But, to be fair, there are storytellers among us who just don't know very much about grammar and punctuation. There are people who are passionate about their stories--but the last English class they sat in was in high school. There are people typing away (right now, I bet), who have never once sat in a creative writing class. Maybe they have never read The Elements of Style, never heard of The Chicago Manual of Style . Maybe they hated English, but love to read--and their mind can't stop creating stories.
And it is prudent to consider the written standard--that nearly everything has. It is the reference, the thing we come back to when we need to analyze, to double-check, to see if we are slipping away from the right way to do things. I understand the importance of a written standard.
Yet, in visual art, we can be taught a certain way to do things, a "method". But our finished product is much less often judged on, and defined by, the written standard from which the artist was taught. There is an acceptance for crude expression form.
And music. I smile--there are some pretty successful artists out there producing something which I cringe to call music. And I am awfully sure that those artists never sat in a music theory class. But their work sells. And it sells because it entertains someone.
I don't know what the answer is, but it worries me that anyone would presume a design for standardized rating of books-- based upon content quality, could be done in a fair manner. Such arbitrary judgement begs the question... who among us is worthy to judge? Who among us is worthy to set the specs--the standards that must be met to earn a certain rating? Who will provide the screening of the books' quality? Who will pay for it all?
Having said all that, I am sensitive to the frustrations of the many who are mired in a sea of ebook mediocrity. And there is mediocrity in abundance--along with worse. And how can authors with exceptional books be noticed in an already over-saturated ebook market?
That last question exists for all ebook authors, too. Even the ones who write "crap", yearn to be read.
The book I began to read last night (and will return to as soon as I post this blog) is a fine example of someone who did not follow the rules. Yet, I say without reservation, even if they don't know the term or the definition for it--are quite capable of motivating people to "suspend their disbelief".
I have read traditionally published books that, although, every letter and symbol was exactly where it should have been, put me to sleep. I have, for years, read traditionally published books written by authors who I think might have been resting on their laurels. Where was the story?
What to do? As long as there is a buck to be made, companies will provide a means for writers to self-publish. Demanding anything more or less--to me, smacks of censorship. "Just sayin..."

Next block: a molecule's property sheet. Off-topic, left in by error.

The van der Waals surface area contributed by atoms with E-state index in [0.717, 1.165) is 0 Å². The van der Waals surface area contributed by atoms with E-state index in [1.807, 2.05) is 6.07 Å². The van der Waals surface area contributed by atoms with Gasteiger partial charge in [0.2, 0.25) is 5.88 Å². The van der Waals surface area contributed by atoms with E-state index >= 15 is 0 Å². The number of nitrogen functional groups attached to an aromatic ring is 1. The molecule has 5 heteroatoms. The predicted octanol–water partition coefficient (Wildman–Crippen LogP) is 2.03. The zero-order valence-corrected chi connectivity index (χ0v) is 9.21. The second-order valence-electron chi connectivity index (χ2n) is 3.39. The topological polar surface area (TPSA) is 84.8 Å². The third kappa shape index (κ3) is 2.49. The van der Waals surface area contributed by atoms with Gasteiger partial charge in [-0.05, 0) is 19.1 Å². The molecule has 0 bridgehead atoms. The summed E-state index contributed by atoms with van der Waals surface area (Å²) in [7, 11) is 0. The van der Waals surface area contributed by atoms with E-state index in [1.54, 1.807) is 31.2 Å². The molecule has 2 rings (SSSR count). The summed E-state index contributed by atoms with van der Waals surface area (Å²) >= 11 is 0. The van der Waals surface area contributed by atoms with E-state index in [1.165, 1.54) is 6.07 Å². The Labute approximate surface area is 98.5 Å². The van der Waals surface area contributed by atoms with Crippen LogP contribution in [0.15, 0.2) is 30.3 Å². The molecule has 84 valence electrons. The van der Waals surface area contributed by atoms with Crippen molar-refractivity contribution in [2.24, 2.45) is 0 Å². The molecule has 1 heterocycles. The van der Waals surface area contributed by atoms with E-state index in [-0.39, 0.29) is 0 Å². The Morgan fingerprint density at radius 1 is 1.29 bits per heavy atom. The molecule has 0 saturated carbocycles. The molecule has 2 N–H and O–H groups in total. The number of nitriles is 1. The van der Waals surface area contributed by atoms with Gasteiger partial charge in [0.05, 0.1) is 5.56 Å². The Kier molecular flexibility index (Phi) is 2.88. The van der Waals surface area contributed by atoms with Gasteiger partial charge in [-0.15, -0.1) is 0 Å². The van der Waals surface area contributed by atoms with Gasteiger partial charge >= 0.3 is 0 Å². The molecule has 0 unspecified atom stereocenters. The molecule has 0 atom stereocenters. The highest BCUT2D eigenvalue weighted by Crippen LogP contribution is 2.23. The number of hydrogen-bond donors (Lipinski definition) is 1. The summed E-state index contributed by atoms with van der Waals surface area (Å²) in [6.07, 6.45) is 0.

And I think that ultimately, any type of rating has to come from the reviews--from the people who read the books--or start to read them--then don't finish.
I don't know about you guys, but I read the reviews before I buy a book. And if they aren't shining reviews, I probably won't buy it. But, in all honesty...if I read a review that told me the story was excellent but the grammar or punctuation needed some work, I'd likely still read the excerpt to see if it was actually distracting. If it wasn't? For a good story, I'd still buy the book.
As a writer, I encourage others, rather than discourage. And I hope that my honest criticisms of their work would serve to motivate them to improve...to reach for a higher place.
In the same line of thinking, I add that just tonight, my son's girlfriend and I were talking about books. We recommend good reads to each other, and warn each other away from bad ones. I told her about the book I started reading last night. Then she told me that she has found so many bad ebooks, it makes her mad to waste her time. She had just read the beginning of another one and was disgusted--and will not continue reading it.
I asked her if she wrote a review. And then, as a good member of the writing community, <smile> told her that there are guidlines available online for writing a review--since she has never written one and seemed sort of shy. Ha! I act like the grand master of reviews. I have written four--but will write many more now that the importance has become tantamount to how to sort out the wheat from the chaff.
Then I talked a little bit about writing reviews, being your own person and sharing your honest opinion, not insulting other reviewers when you disagree with them, explaining why you liked or didn't like the book. And the big one: never get personal about the author. <big smile>
Any thoughts out there?